"Very few men, properly speaking, live at present, but are providing to live another time."
There are cliches that have only the shallow meaning they typically display, but these are actually quite rare. Far more frequently a cliche is a phrase or expression capable of deep meaning in proper context, but in the present instant being used as a cover for shallow thought. It's easy enough to prove a saying false if you ignore its depth and focus on the shallowest of its available meanings, but what does that net you? A cliche rebuttal of a cliche.
It's possible I suppose to understand "Live each day as if it were your last" in the stunted and empty sense Jonathon Kay (Nat Post, Dec 11 '07) is at pains to refute, but who that took the idea seriously ever did mean what he accuses us of meaning by it? What's almost invariably behind a life lived in hellbound excess, without plan or goal, is an increasingly desperate attempt to cling to the delusion that one is untouchable--indestructible--will live forever. Rainer Werner Fassbinder, weeks before his untimely death, was saying to people "Stick close to me if there's an atomic war. You'll be in a safe zone, no bomb's going to kill me." He was right--no bomb did.
There's no necessary contradiction, on the other hand, between living each day as if it were your last and making plans--even long distance plans--in case it turns out not to be. There might be if you were obliged to live by one maxim and one maxim only, but how stupid is that? I recently finished, in a thirty day spurt of activity, a play whose first partial and abandoned draft I started twenty years ago. My awareness waxed and waned, but I always carried somewhere in my mind the intelligence that one day would be my last, and that I had no guarantee it would be twenty years, or twenty months, or twenty days away. So fine, make plans, recognizing they're all contingent, but recognize as well that each day is a gift that will not be repeated in the same form ever again, and may not be repeated at all. Don't grow so engrossed by plans for the future that you ignore this precious jewel of time and space, yours to shape (within limits) as you choose. (Definitely lay off any plans that'll take more than a century to realize.)
Kay is more cautious in attacking the maxim "Follow your heart"--he makes it clear he's talking about a common understanding whereby following any superficial impulse is described as "following your heart". Why accept the misuse of language then? Why not say what people really mean is "follow your nose" or "follow the prickling of the hairs on your forearm", or whatever superficial guide you prefer, rather than one so firmly embedded at the core of existence as the heart?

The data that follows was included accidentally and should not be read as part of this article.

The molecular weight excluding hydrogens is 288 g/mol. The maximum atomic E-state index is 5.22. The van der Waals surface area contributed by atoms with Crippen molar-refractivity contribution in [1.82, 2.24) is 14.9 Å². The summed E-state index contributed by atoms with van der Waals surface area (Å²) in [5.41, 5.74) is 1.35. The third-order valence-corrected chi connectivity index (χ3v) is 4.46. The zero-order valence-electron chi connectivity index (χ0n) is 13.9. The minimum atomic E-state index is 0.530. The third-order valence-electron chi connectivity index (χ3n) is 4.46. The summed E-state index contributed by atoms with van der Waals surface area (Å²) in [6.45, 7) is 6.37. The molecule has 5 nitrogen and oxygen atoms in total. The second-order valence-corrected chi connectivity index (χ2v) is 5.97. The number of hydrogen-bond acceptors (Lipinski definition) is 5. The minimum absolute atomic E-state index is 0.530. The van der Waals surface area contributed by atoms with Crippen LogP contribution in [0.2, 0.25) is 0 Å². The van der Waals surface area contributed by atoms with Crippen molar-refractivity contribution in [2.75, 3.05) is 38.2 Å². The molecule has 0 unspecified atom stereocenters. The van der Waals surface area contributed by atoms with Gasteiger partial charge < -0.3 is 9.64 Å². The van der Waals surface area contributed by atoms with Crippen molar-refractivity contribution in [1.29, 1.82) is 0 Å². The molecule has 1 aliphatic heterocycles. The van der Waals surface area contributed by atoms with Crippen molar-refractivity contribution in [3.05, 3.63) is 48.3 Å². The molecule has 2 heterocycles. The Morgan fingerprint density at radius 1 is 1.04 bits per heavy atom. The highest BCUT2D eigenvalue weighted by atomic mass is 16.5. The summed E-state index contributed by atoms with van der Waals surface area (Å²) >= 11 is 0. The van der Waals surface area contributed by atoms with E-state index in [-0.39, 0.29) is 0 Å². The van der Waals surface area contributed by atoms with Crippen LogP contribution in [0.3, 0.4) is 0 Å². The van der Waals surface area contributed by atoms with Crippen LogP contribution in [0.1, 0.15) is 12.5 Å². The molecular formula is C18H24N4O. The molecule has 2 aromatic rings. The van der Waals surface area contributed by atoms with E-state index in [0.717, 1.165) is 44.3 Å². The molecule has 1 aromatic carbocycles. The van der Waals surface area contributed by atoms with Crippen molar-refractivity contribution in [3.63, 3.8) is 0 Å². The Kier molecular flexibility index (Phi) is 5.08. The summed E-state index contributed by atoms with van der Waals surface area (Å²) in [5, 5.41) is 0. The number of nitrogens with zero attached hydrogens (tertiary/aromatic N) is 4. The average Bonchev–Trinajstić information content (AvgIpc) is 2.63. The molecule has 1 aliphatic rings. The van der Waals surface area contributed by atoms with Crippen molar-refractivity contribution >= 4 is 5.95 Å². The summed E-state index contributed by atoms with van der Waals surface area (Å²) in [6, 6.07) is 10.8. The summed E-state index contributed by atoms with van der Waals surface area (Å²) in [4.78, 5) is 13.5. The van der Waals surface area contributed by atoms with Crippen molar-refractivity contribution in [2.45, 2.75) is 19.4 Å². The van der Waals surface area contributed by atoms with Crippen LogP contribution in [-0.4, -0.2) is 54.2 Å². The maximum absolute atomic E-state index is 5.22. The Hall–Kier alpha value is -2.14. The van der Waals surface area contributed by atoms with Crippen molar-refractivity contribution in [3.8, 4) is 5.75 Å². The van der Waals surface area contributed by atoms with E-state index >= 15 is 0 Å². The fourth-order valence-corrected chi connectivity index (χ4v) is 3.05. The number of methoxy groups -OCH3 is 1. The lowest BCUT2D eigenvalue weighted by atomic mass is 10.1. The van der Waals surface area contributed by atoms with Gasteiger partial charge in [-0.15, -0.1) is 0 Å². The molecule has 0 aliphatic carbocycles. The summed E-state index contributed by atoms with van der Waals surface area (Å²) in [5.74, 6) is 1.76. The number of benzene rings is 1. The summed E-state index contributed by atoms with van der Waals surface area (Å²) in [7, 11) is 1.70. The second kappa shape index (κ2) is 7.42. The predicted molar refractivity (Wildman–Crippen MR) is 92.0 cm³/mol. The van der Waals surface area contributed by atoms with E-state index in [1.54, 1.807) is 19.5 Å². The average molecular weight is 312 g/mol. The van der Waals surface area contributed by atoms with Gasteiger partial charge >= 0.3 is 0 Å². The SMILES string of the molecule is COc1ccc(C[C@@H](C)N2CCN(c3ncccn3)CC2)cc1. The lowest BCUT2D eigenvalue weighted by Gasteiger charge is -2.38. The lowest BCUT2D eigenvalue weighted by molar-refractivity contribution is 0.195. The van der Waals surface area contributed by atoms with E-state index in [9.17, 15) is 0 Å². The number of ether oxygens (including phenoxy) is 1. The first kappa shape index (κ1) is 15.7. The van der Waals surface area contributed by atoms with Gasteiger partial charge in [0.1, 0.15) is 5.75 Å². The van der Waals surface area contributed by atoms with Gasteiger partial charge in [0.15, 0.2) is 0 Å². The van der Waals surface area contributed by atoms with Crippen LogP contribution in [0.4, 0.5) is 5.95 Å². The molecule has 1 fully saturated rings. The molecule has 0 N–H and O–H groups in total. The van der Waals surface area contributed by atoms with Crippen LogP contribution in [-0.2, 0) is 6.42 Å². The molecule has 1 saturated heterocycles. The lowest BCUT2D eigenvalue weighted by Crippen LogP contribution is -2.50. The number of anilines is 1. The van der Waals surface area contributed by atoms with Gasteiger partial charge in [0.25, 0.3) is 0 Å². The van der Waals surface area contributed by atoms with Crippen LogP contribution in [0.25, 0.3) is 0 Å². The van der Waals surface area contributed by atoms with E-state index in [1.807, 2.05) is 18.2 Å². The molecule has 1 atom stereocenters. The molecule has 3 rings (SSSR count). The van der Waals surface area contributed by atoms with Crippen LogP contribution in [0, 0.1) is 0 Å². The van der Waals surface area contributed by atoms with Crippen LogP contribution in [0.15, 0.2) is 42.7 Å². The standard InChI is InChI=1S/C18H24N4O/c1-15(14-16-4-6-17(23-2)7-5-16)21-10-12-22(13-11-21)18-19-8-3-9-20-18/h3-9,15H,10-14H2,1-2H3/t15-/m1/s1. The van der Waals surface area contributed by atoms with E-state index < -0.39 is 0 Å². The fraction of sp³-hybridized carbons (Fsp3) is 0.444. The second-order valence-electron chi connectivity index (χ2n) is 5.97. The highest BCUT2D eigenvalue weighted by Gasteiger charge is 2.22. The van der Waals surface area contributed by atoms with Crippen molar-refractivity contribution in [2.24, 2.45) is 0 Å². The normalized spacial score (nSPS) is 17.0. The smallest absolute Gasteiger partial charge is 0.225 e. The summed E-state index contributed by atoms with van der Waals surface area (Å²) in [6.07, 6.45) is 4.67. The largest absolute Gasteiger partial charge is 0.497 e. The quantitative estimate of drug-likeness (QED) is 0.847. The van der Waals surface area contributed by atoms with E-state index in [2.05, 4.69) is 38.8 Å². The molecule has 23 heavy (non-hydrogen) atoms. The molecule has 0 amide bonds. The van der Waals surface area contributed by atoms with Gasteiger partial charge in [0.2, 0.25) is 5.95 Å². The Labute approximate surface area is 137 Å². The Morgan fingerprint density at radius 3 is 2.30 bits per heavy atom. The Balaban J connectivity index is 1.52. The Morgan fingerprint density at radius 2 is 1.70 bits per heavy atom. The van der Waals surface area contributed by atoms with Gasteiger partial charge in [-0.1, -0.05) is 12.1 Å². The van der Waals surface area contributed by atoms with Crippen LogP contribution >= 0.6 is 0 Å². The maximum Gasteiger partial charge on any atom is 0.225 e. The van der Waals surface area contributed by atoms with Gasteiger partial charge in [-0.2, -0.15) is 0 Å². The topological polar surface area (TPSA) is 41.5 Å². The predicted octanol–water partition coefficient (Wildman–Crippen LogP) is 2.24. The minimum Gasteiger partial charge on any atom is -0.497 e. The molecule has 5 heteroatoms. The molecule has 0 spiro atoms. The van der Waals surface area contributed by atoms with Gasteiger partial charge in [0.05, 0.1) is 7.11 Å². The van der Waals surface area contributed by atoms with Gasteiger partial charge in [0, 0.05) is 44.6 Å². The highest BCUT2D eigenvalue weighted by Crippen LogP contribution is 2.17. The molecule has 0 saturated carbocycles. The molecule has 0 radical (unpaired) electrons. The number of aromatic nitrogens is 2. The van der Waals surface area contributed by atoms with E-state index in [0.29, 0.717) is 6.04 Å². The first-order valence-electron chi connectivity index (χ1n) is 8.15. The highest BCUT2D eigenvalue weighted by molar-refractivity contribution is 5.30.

If I understand him correctly, Kay believes it's reasonable in youth to pursue the dream the heart prompts you to, and acceptable to continue if you succeed; if not, wise at some point to come up with a plan B. Not the worst advice in the world, but how likely is it that anyone with a deep passion will follow it? If Louis Armstrong had spent twnety years in the wilderness instead of achieving considerable success early in his career, do you think he'd have looked for a plan B? William Blake with his incredibly wide-ranging gifts could have succeeded in any number of careers other than the one he stubbornly clung to all his life, at which he only succeeded posthumously.
He was as politically astute as any British Prime Minister. He had as much unforced eloquence as any three combined. Only one of them might be considered--not by me--his equal as a writer. None was close to his equal as a painter, but then that's not exactly a Prime Ministerial qualification. Very likely that gift would disappear into doodling impulses during idle moments at session, and his great power as a writer be chained to partisan political discourse. Blake as Prime Minister. What countries would he have forced war on, in what far-flung corners of the globe, to vent the bitterness of his frustration over unacted desires?
Are there follies and even crimes associated with following the heart? I suppose. But the ugliest crimes human beings are capable of, the ones it freezes the blood even to have described? All of them, without a single exception, follow from stifling impulses of the heart.
C 2007 Martin Heavisides